In this series of articles, the main subject has been new business models, which have been developed in the Internet era. Thereby I have presented in the first two posts a model that offers products and services to different niches (called Long Tail) and an other model that has a value proposition based in its capacity to link different segments (named Multi-sided platforms). The model I will present in this article is interesting because it regards offering free services to users.
The model I am referring is called “Free”. The idea of this model is that al least one of the segments of clients can continuously benefit from a service he doesn’t have to pay. But this is a business that must be profitable so it must generate revenues from some place. This is why the model needs another segment that finances the segment that access to the free service.
In Internet we can see many examples of this model. However in this post I will only mention a few. In the first place I will talk about another giant: Facebook. In its business model, the global audience benefits with a free social network. To make this possible, the advertisers’ segment is the one to pay the bill by purchasing advertising space in a high traffic social network. Although experts say that users respond less to this kind of publicity that to the traditional one in the Internet this is still an important revenue source for Facebook.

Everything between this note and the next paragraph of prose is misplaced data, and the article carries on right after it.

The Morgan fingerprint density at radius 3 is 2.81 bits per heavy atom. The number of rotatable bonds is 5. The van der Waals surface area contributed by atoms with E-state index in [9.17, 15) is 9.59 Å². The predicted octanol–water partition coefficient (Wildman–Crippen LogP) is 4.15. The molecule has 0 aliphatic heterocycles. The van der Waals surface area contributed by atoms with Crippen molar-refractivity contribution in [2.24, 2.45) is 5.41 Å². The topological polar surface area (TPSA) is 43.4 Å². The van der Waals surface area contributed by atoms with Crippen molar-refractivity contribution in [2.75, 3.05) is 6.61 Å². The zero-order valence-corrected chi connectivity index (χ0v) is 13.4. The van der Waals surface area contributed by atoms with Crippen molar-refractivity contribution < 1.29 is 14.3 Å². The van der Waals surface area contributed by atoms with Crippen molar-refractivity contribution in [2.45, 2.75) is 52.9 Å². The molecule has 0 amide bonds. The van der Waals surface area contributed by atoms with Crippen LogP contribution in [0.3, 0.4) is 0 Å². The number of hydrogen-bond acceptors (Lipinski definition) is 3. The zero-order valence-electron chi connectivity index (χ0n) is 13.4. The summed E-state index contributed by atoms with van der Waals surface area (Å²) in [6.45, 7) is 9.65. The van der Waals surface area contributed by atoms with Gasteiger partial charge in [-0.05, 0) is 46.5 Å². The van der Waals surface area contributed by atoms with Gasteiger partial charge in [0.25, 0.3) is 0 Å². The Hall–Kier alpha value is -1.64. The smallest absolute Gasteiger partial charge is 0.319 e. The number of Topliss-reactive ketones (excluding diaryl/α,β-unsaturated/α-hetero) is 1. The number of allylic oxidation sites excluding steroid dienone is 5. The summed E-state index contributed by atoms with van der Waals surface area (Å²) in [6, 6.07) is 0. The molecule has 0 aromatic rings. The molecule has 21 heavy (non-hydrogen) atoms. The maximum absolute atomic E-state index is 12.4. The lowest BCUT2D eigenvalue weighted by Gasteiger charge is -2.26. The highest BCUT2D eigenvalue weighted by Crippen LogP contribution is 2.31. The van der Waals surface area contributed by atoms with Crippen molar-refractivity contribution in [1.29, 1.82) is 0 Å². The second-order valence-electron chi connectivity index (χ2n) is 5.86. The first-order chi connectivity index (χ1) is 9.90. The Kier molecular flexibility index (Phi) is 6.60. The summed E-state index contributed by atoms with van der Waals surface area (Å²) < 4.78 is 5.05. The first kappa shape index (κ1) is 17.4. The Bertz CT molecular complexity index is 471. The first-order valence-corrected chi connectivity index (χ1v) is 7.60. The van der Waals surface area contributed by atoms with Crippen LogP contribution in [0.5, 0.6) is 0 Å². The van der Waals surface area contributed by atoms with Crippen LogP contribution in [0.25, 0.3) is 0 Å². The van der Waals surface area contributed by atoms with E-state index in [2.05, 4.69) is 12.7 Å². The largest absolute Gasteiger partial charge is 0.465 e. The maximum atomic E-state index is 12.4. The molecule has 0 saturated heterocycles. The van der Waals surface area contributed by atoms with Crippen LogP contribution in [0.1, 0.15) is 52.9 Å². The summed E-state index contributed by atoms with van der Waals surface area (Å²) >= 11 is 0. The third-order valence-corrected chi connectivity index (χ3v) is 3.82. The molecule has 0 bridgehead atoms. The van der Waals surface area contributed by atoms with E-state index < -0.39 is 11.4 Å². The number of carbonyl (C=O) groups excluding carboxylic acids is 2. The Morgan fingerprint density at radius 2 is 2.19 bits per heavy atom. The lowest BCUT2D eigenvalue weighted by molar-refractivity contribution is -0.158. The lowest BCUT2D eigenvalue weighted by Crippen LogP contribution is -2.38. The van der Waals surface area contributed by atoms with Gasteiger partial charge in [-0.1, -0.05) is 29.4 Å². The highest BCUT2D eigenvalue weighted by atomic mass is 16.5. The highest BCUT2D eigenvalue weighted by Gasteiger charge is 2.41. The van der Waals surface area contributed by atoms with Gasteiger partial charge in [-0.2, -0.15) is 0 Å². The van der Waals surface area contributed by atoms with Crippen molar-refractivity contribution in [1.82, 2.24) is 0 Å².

Other example I wanted to mention is the one of newspaper websites along the world. Before Internet newspapers and magazines depended on three income sources: subscription, newsstand sales and advertising. With Internet the first two have been decreasing in a fast way because it is very easy to find information for free in webpages. Therefor as in the example of Facebook, the advertisers are the ones to pay for the bill of the content that readers are consuming.
The last example I will mention is Skype. This service works with a model that arises from the free model, which is called “Freemium” (Free + Premium). With Skype registered users can call other worldwide users without having to pay. However if they want to make cheap calls to telephones they must pay for this calls through a service they offer called Skypeout. Thereby is with this service that revenues are produced. Even though 90% of users use Skype only for the free calls and only 10% use Skypeout, the last ones are the ones that generate income for the company.
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